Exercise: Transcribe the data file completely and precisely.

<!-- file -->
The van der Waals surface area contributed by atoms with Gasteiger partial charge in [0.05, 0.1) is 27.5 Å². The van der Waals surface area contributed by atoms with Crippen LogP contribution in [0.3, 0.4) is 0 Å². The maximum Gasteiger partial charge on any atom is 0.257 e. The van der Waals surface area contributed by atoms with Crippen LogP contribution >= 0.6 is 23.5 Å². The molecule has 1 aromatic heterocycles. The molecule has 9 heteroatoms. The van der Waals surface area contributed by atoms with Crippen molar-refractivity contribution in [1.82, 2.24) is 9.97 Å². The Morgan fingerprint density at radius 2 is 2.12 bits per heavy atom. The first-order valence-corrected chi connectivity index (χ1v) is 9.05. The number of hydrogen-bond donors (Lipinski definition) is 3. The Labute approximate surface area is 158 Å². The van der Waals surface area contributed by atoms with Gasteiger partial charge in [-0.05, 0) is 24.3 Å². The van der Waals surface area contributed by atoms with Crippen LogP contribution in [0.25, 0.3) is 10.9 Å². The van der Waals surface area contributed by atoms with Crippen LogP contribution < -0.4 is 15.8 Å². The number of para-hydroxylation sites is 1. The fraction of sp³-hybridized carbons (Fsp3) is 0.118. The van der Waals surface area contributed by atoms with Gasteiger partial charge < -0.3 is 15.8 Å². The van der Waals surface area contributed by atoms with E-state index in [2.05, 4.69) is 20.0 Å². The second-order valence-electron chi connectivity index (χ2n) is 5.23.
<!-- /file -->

The van der Waals surface area contributed by atoms with Gasteiger partial charge in [0.05, 0.1) is 27.5 Å². The van der Waals surface area contributed by atoms with Crippen LogP contribution in [0.3, 0.4) is 0 Å². The maximum Gasteiger partial charge on any atom is 0.257 e. The van der Waals surface area contributed by atoms with Crippen LogP contribution >= 0.6 is 23.5 Å². The molecule has 1 aromatic heterocycles. The molecule has 9 heteroatoms. The van der Waals surface area contributed by atoms with Crippen molar-refractivity contribution in [1.82, 2.24) is 9.97 Å². The Morgan fingerprint density at radius 2 is 2.12 bits per heavy atom. The first-order valence-corrected chi connectivity index (χ1v) is 9.05. The number of hydrogen-bond donors (Lipinski definition) is 3. The Labute approximate surface area is 158 Å². The van der Waals surface area contributed by atoms with Gasteiger partial charge in [-0.05, 0) is 24.3 Å². The van der Waals surface area contributed by atoms with Crippen LogP contribution in [0.25, 0.3) is 10.9 Å². The van der Waals surface area contributed by atoms with Crippen LogP contribution < -0.4 is 15.8 Å². The number of para-hydroxylation sites is 1. The fraction of sp³-hybridized carbons (Fsp3) is 0.118. The van der Waals surface area contributed by atoms with Gasteiger partial charge < -0.3 is 15.8 Å². The van der Waals surface area contributed by atoms with E-state index in [2.05, 4.69) is 20.0 Å². The second-order valence-electron chi connectivity index (χ2n) is 5.23.